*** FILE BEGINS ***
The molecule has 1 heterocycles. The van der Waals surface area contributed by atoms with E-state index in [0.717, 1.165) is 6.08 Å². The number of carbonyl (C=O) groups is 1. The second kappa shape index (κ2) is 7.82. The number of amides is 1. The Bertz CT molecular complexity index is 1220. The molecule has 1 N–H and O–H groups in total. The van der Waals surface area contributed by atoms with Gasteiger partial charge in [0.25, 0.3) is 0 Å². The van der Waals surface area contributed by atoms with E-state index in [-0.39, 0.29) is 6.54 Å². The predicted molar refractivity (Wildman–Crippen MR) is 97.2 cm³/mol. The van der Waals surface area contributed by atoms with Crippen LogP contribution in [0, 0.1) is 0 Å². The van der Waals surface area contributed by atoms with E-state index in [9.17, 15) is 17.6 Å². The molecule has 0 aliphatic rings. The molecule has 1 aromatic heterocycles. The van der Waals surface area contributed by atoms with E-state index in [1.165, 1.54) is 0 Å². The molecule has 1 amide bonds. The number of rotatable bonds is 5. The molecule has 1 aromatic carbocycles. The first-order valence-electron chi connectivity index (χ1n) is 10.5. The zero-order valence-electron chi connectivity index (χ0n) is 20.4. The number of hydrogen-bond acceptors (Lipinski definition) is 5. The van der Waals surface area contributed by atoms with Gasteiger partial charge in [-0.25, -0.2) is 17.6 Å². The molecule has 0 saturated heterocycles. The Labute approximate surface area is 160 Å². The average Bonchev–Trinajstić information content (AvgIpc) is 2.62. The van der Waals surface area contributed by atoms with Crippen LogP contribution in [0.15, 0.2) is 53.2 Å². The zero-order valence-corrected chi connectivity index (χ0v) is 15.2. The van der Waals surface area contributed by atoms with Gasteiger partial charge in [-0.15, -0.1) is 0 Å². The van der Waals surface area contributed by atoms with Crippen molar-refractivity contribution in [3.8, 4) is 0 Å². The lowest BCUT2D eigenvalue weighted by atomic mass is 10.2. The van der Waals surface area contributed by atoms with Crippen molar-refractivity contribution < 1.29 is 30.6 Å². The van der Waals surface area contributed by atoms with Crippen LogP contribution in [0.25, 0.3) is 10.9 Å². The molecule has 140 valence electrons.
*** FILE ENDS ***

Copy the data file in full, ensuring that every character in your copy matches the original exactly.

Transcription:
The molecule has 1 heterocycles. The van der Waals surface area contributed by atoms with E-state index in [0.717, 1.165) is 6.08 Å². The number of carbonyl (C=O) groups is 1. The second kappa shape index (κ2) is 7.82. The number of amides is 1. The Bertz CT molecular complexity index is 1220. The molecule has 1 N–H and O–H groups in total. The van der Waals surface area contributed by atoms with Gasteiger partial charge in [0.25, 0.3) is 0 Å². The van der Waals surface area contributed by atoms with E-state index in [-0.39, 0.29) is 6.54 Å². The predicted molar refractivity (Wildman–Crippen MR) is 97.2 cm³/mol. The van der Waals surface area contributed by atoms with Crippen LogP contribution in [0, 0.1) is 0 Å². The van der Waals surface area contributed by atoms with E-state index in [9.17, 15) is 17.6 Å². The molecule has 0 aliphatic rings. The molecule has 1 aromatic heterocycles. The van der Waals surface area contributed by atoms with E-state index in [1.165, 1.54) is 0 Å². The molecule has 1 amide bonds. The number of rotatable bonds is 5. The molecule has 1 aromatic carbocycles. The first-order valence-electron chi connectivity index (χ1n) is 10.5. The zero-order valence-electron chi connectivity index (χ0n) is 20.4. The number of hydrogen-bond acceptors (Lipinski definition) is 5. The van der Waals surface area contributed by atoms with Gasteiger partial charge in [-0.25, -0.2) is 17.6 Å². The molecule has 0 saturated heterocycles. The Labute approximate surface area is 160 Å². The average Bonchev–Trinajstić information content (AvgIpc) is 2.62. The van der Waals surface area contributed by atoms with Crippen LogP contribution in [0.15, 0.2) is 53.2 Å². The zero-order valence-corrected chi connectivity index (χ0v) is 15.2. The van der Waals surface area contributed by atoms with Gasteiger partial charge in [-0.15, -0.1) is 0 Å². The van der Waals surface area contributed by atoms with Crippen molar-refractivity contribution in [3.8, 4) is 0 Å². The lowest BCUT2D eigenvalue weighted by atomic mass is 10.2. The van der Waals surface area contributed by atoms with Crippen molar-refractivity contribution < 1.29 is 30.6 Å². The van der Waals surface area contributed by atoms with Crippen LogP contribution in [0.25, 0.3) is 10.9 Å². The molecule has 140 valence electrons.